10 Helpful Autism Resources
These notable organizations for autism help kids with special needs and their families.
Did you know that April is National Autism Awareness Month? It's a great time to learn more about this disability and the families it affects.
Autism is a developmental disorder that affects roughly one in 88 children by the age of eight. Autism organizations work with families and loved ones of those affected by autism to act as a support system. There may not be a cure for autism, but there are an abundance of resourceful outlets available to anyone and everyone interested in learning more. Here are some groups that can provide information and support for special needs families and special needs caregivers.
Autism Research Institute
ARI, established in 1967, is a support network that hosts bi-annual conferences and offers necessary resources to families and communities struggling to adapt to the hardships of autism. They send out a monthly newsletter and create online forums to open up the lines of communication. The organization, whose motto is "Autism is Treatable," has donated millions to autism research over the last several years and doesn't plan on stopping anytime soon. Their accomplishments in 2011 were outstanding and record-breaking.
Autism Science Foundation
As a new foundation that started in 2009, ASF's primary goal is to fund scientific research to ultimately discover the cause and possible treatments for autism. "We believe that outstanding research is the greatest gift we can offer our families. Every research dollar counts," ASF says in their mission statement. It's simple to donate online and you can even sell items on eBay to benefit ASF.
Autism Speaks raises not only money, but also awareness for autism spectrum disorders. They have a number of boards that work tirelessly to "find the missing pieces of the puzzle," including leadership, scientific and family services committees.
Autism Society of America
One of the oldest, well-respected autism organizations, Autism Society focuses on five core areas: advocacy, education, support, services and research. There are nearly 30 chapters nationwide. In addition to offering a number of programs, including camps and referral services, Autism Society also publishes a popular quarterly journal called "Autism Advocate."
Actress, comedian and model, Jenny McCarthy, serves as the president of Generation Rescue. McCarthy's son suffers from autism, so she understands the importance of a platform where families can share their struggles and offer advice or a shoulder to lean on. On the group's website, visitors can find helpful tools like action plans, recovery stories, recommended reading materials and mentors.
The Golden Fund for Autism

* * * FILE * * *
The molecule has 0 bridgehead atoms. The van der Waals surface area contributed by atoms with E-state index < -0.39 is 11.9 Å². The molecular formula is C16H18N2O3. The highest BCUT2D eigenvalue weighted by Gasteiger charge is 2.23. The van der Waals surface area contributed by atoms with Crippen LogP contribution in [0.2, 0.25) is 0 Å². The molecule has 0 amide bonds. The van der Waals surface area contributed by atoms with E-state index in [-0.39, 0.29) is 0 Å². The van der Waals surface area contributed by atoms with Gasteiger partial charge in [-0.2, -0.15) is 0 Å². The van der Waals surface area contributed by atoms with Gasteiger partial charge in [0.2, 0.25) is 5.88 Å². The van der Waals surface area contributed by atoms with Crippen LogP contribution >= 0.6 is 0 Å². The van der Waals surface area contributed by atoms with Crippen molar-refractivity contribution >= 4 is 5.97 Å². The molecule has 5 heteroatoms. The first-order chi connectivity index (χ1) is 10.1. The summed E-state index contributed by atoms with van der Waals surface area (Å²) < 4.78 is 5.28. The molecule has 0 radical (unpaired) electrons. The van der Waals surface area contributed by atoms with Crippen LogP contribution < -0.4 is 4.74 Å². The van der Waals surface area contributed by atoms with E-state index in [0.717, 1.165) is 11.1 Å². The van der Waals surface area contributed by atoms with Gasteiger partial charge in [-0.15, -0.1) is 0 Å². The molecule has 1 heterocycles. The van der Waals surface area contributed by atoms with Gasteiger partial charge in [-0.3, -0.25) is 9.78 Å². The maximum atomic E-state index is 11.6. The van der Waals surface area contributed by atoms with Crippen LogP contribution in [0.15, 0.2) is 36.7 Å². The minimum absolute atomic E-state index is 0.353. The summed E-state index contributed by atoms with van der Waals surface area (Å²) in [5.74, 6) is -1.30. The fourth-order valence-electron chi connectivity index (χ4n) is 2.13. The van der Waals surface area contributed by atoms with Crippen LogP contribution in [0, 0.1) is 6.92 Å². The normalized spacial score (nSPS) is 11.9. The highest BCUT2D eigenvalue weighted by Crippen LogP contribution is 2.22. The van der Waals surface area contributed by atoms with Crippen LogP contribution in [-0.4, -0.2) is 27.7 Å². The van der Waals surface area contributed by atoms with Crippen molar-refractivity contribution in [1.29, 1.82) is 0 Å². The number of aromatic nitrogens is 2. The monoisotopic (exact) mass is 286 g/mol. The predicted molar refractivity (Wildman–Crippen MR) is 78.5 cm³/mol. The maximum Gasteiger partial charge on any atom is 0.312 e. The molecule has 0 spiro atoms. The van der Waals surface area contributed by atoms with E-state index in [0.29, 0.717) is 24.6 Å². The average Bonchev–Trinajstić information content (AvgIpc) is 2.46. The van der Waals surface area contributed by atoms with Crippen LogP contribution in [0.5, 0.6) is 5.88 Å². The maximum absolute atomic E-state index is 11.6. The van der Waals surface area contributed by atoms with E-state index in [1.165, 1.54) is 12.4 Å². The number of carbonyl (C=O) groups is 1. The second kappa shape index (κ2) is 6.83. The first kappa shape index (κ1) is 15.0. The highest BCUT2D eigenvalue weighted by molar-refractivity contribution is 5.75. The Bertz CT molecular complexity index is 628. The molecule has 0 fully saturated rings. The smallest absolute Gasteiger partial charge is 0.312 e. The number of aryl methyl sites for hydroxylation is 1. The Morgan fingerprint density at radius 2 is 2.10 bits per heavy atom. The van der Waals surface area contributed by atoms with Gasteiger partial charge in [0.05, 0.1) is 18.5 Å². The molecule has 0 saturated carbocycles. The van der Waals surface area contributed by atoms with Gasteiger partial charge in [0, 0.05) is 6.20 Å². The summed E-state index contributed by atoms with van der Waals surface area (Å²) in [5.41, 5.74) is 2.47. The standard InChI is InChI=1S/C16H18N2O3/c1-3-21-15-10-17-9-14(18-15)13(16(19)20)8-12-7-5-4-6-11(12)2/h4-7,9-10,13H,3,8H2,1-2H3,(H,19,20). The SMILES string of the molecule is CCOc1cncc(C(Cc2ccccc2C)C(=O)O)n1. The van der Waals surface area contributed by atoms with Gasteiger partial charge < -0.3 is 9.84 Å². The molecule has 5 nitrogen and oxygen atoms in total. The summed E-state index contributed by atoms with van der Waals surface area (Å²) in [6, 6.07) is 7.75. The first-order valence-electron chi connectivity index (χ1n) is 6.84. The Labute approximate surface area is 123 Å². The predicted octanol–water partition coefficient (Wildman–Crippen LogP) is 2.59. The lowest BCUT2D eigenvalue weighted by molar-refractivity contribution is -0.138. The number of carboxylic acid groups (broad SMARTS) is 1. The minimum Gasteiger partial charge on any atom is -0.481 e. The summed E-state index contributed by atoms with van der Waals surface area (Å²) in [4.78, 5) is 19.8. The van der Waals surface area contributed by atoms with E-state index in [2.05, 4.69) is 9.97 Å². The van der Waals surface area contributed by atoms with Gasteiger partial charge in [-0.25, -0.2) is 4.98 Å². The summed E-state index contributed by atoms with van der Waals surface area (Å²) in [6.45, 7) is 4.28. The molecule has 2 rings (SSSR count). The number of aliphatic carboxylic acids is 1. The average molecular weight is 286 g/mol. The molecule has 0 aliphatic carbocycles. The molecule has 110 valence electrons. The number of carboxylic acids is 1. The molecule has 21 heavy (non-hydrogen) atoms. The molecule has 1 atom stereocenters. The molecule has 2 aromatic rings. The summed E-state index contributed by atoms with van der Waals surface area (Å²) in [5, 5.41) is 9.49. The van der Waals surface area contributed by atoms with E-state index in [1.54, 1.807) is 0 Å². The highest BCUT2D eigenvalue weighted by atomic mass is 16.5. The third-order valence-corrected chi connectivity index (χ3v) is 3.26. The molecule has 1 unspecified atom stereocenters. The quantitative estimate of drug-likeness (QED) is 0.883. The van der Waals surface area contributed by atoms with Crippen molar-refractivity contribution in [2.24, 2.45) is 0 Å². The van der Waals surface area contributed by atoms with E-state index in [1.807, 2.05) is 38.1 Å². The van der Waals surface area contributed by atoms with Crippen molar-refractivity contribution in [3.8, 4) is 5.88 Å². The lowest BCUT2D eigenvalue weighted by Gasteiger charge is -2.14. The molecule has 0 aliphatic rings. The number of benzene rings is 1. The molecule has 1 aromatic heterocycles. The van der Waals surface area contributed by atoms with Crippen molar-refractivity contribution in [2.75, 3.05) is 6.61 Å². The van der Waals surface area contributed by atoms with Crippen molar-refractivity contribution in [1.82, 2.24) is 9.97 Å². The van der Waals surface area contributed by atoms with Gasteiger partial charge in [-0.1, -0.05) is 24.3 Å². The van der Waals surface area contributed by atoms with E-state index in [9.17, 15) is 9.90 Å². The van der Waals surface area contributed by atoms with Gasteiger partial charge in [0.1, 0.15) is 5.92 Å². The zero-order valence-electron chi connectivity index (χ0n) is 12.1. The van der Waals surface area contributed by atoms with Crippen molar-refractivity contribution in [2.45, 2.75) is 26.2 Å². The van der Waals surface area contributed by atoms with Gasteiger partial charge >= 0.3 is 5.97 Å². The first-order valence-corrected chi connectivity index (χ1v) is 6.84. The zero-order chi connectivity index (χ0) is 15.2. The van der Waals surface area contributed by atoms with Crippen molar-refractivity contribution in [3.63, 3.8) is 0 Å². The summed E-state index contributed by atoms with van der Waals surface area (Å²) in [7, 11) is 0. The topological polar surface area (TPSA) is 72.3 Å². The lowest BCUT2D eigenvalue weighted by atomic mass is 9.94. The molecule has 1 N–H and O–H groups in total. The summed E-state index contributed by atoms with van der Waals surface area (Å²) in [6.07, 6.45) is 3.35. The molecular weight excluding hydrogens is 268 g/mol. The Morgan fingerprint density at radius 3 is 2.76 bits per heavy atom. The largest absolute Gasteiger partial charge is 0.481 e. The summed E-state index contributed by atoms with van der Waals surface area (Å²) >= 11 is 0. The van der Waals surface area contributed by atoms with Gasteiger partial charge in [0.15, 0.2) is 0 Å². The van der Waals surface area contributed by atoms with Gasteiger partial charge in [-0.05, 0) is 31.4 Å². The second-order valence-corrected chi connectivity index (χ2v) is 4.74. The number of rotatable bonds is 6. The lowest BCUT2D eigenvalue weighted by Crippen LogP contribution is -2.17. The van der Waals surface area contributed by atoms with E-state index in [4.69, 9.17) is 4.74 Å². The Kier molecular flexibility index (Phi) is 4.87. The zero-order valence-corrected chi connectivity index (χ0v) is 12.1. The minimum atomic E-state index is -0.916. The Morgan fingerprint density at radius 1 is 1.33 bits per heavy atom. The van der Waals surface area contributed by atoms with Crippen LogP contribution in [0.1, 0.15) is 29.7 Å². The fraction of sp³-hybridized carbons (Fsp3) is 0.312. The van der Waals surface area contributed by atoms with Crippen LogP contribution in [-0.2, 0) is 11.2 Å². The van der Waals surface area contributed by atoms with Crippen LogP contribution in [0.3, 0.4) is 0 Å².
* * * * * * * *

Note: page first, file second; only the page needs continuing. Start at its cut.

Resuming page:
The Golden Fund is just what it sounds like, a fund. The organization, in conjunction with the Long Island Spectrum Center, aids those who aren't fortunate enough to have autism treatment and therapy covered under their insurance plan. Golden Fund lives by the mantra, "Each child unique. Helping them flourish. Helping them thrive."
Milestones Autism Organization
2012 marks Milestones' tenth anniversary. The idea behind the organization is to work with children through adulthood, setting life-long,achievablegoals that guide them during their battle with autism. Its mission is toprovide access, education, training and collaboration for the autism community.
National Autism Association
The NAA is a decade-old organization run by parents that provides beneficial programs, funding, assistance and extended knowledge. Their programs include: Helping Hand Program, Big Red Safety Box, and Progress Research. There are currently 15 NAA local chapters across the country. If you don't see a chapter close to home, NAA makes it accessible for anyone to get involved. Those interested can make a tax-deductibledonation, donate in someone's honor, shop online or plan an event.
National Autism Center
This organization is different than the others listed because it's an actual location for autism-related practices, research, programming and professional training. The center, run by the May Institute, is located in Randolph, Mass. There are a number of learning centers for children, parents, practitioners and caregivers.
Organization for Autism Research
The OAR is all about answering questions solving challenges of day-to-day problems that hinder those with autism. Their mission is to, "apply research to the challenges of autism." Their highly-trained scientific council is comprised of 17 autism and medical professionals. If you are a student who wishes to get involved, OAR offers semester-long internships.
Exhaust all of the resources available to advocate for autism -- there is ongoing hope for a breakthrough in research. Stand together with those whose support the same cause.
Kelly Johnston is a freelance writer living in Washington, D.C. Her work can be found at here.